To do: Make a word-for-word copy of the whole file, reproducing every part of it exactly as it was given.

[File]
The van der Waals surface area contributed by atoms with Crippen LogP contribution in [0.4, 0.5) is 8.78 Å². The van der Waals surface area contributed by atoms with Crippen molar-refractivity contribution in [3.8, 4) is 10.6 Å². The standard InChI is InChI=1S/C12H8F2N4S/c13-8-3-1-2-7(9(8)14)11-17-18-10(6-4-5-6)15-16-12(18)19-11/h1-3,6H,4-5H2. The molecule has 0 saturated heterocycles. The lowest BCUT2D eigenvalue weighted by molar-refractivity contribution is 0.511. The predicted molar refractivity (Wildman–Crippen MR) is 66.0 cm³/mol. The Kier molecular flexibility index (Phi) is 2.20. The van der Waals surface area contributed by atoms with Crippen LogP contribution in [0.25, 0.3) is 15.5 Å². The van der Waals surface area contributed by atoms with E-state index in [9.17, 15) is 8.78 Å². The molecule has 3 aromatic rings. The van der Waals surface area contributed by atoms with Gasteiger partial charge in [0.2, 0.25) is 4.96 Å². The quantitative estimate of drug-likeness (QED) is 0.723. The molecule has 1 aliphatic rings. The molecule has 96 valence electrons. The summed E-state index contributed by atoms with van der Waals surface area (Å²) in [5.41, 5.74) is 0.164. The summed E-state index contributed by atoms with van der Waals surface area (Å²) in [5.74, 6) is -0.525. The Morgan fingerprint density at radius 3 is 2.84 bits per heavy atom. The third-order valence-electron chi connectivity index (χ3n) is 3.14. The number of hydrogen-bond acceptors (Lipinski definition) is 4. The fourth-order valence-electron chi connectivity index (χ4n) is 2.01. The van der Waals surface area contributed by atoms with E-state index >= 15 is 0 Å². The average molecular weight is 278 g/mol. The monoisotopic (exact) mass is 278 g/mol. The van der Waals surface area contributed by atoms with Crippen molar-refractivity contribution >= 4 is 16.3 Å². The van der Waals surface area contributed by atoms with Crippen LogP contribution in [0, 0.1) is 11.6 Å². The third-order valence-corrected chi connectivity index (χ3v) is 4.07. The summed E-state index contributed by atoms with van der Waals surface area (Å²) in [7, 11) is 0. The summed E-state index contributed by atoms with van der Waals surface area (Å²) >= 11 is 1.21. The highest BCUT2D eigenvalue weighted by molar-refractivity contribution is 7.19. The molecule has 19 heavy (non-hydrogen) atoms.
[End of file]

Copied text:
The van der Waals surface area contributed by atoms with Crippen LogP contribution in [0.4, 0.5) is 8.78 Å². The van der Waals surface area contributed by atoms with Crippen molar-refractivity contribution in [3.8, 4) is 10.6 Å². The standard InChI is InChI=1S/C12H8F2N4S/c13-8-3-1-2-7(9(8)14)11-17-18-10(6-4-5-6)15-16-12(18)19-11/h1-3,6H,4-5H2. The molecule has 0 saturated heterocycles. The lowest BCUT2D eigenvalue weighted by molar-refractivity contribution is 0.511. The predicted molar refractivity (Wildman–Crippen MR) is 66.0 cm³/mol. The Kier molecular flexibility index (Phi) is 2.20. The van der Waals surface area contributed by atoms with Crippen LogP contribution in [0.25, 0.3) is 15.5 Å². The van der Waals surface area contributed by atoms with E-state index in [9.17, 15) is 8.78 Å². The molecule has 3 aromatic rings. The van der Waals surface area contributed by atoms with Gasteiger partial charge in [0.2, 0.25) is 4.96 Å². The quantitative estimate of drug-likeness (QED) is 0.723. The molecule has 1 aliphatic rings. The molecule has 96 valence electrons. The summed E-state index contributed by atoms with van der Waals surface area (Å²) in [5.41, 5.74) is 0.164. The summed E-state index contributed by atoms with van der Waals surface area (Å²) in [5.74, 6) is -0.525. The Morgan fingerprint density at radius 3 is 2.84 bits per heavy atom. The third-order valence-electron chi connectivity index (χ3n) is 3.14. The number of hydrogen-bond acceptors (Lipinski definition) is 4. The fourth-order valence-electron chi connectivity index (χ4n) is 2.01. The van der Waals surface area contributed by atoms with E-state index >= 15 is 0 Å². The average molecular weight is 278 g/mol. The monoisotopic (exact) mass is 278 g/mol. The van der Waals surface area contributed by atoms with Crippen molar-refractivity contribution >= 4 is 16.3 Å². The van der Waals surface area contributed by atoms with Crippen LogP contribution in [0, 0.1) is 11.6 Å². The third-order valence-corrected chi connectivity index (χ3v) is 4.07. The summed E-state index contributed by atoms with van der Waals surface area (Å²) in [7, 11) is 0. The summed E-state index contributed by atoms with van der Waals surface area (Å²) >= 11 is 1.21. The highest BCUT2D eigenvalue weighted by molar-refractivity contribution is 7.19. The molecule has 19 heavy (non-hydrogen) atoms.